resim 1992
resim 1992

(Gatineau) Year after year, the Canadiens’ hopes are scrutinized. But one of them, curiously, has long escaped scrutiny, despite his convincing performances. His name is Riley Kidney.

Kidney was selected in the second round by the Canadiens in 2021. He signed his NHL entry contract last year. In September, he was one of the 74 players invited to the CH training camp.

While some, like Owen Beck, turned heads, Kidney was more understated. Perhaps for this reason, little has been said so far about this Nova Scotia native center player.

“Before coming here, I knew that people didn’t talk a lot about me,” the principal told La Presse. “I always felt like I was a bit in the shadow of other rookies. Since I came here, I’ve done a lot of interviews and things like that. I get more coverage,” he adds candidly, and without the slightest bitterness.

“Here” is Gatineau. Kidney arrived there last January, after being acquired from the Acadie-Bathurst Titan by the Olympiques. Since then, the 20-year-old forward has “opened the eyes” of many, according to his coach, Louis Robitaille.

Since January 7, the day of his second game with the Olympiques, Kidney has scored in every game for his team. A collection of 65 points in 29 games; stunning numbers. But his feats of arms do not stop there. In the playoffs, Kidney scored 4 goals and collected 14 assists in 9 games, helping his team reach the semi-finals, a duel against the Quebec Remparts which will begin on Friday.

At the mention of all these statistics, the sympathetic Nova Scotian sketches a shy smile. “I wanted to be the guy who was going to bring a lot of offense to the team,” he said. There are the points, of course, but none of this could have happened if I hadn’t had such good line partners. They helped me a lot and I helped them too. »

This is far from the first time that Kidney has distinguished himself on the Cecchini circuit. Last year, in Bathurst, he quietly amassed 100 points in 66 games. Since January, all eyes are now on him. His prowess is noticed.

“[People] see his evolution, the way he has performed since he arrived here […], supports Louis Robitaille. It gives him a pat on the back saying: yes, I knew I was in the best, but here I am. »

Riley Kidney signed his entry-level NHL contract with the Canadiens in May 2022. During training camp last September, the youngster passed in a whirlwind; he was among the first cut off.

“I was not satisfied,” he admits himself. I did not play at all as I am capable of. I was nervous, I was thinking too much. »

Last January, Kidney and Robitaille went to Montreal for a medical evaluation with the doctors of the Canadian. As long as they were there, they attended the evening game. Leaving the Bell Centre, the young man and his coach ran into CH vice-president of hockey operations, Jeff Gorton, and general manager, Kent Hughes.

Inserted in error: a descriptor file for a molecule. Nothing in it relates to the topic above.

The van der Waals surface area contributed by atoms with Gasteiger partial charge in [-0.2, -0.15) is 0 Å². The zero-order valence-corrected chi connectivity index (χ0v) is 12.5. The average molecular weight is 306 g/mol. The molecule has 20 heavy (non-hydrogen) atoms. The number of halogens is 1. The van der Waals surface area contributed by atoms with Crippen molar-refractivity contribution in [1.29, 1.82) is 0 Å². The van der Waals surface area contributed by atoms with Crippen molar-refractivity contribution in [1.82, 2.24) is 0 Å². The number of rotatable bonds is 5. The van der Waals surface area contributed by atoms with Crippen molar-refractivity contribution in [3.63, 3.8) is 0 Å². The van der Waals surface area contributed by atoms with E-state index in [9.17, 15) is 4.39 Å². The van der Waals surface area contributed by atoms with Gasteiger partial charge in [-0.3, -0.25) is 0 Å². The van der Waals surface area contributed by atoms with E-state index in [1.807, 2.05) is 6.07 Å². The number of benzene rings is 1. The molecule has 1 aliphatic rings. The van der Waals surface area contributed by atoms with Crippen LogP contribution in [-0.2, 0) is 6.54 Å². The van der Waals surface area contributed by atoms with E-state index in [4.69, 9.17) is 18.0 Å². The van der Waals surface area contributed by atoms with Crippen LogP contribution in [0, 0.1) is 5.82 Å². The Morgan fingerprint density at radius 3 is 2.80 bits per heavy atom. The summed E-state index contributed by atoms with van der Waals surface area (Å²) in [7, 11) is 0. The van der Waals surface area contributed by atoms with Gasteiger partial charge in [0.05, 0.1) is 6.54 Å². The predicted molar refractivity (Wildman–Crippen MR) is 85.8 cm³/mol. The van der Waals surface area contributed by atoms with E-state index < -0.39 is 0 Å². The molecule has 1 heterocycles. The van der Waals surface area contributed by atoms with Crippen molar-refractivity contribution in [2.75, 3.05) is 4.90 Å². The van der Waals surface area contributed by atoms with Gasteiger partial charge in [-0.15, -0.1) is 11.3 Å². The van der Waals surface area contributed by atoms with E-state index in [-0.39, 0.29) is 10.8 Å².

” It was good ! exclaims Kidney. It’s rare that you have the opportunity to speak with both of them, so it was nice. They told me, ‘Keep working hard, you’re doing a good job. »

“It was a good boost of confidence,” he adds, visibly still delighted with this encounter.

According to Louis Robitaille, Kidney is just waiting to learn and grow. “He’s very self-critical, hard on himself. He’s a very perfectionist guy. He wants to make a difference. »

Since January, the coach has helped his player to become more complete, so that his transition to the pros next year will be easier. Barring a surprise, Kidney will play with the Laval Rocket in 2023-2024.

“There’s nothing wrong with going to the minors and learning the hard way. […] It will be good for his development. I think he will work his way through the organization over the years. He will learn. »

This work, Kidney is eager to begin. Or rather to pursue it. This season, the director of hockey development, Adam Nicholas, sent him videos to advise him. “He showed me to attack more in the middle, it creates more chances because that’s the danger zone,” he explained.

During the summer, Kidney plans to travel back and forth between Halifax and Montreal to train. He wants to add muscle to his 6ft, 175lb frame and improve his explosiveness on skates.

Even if he will appear at the next camp with the objective of breaking through the line-up of the Canadiens, the forward knows that he should spend the next season in Laval. And it suits him perfectly.

“I went there last year, during the playoffs, and I saw the atmosphere there. It was really loud and cool. »

He also began to learn French in Gatineau. An interview in the language of Molière soon? “Maybe in a few years!” he replies, laughing.

Riley Kidney grew up in Nova Scotia. It was his two-year older brother, Liam, who introduced him to hockey. “I wanted to be like him,” he says. When asked if he was a Canadiens fan, the young man smiled, even blushed. “Montreal fans won’t like it, but I was a Bruins fan,” he blurts out. “When I was younger, my room was painted black and yellow. I was a huge fan. Obviously when I got drafted I changed a bit! “, he exclaims, laughing.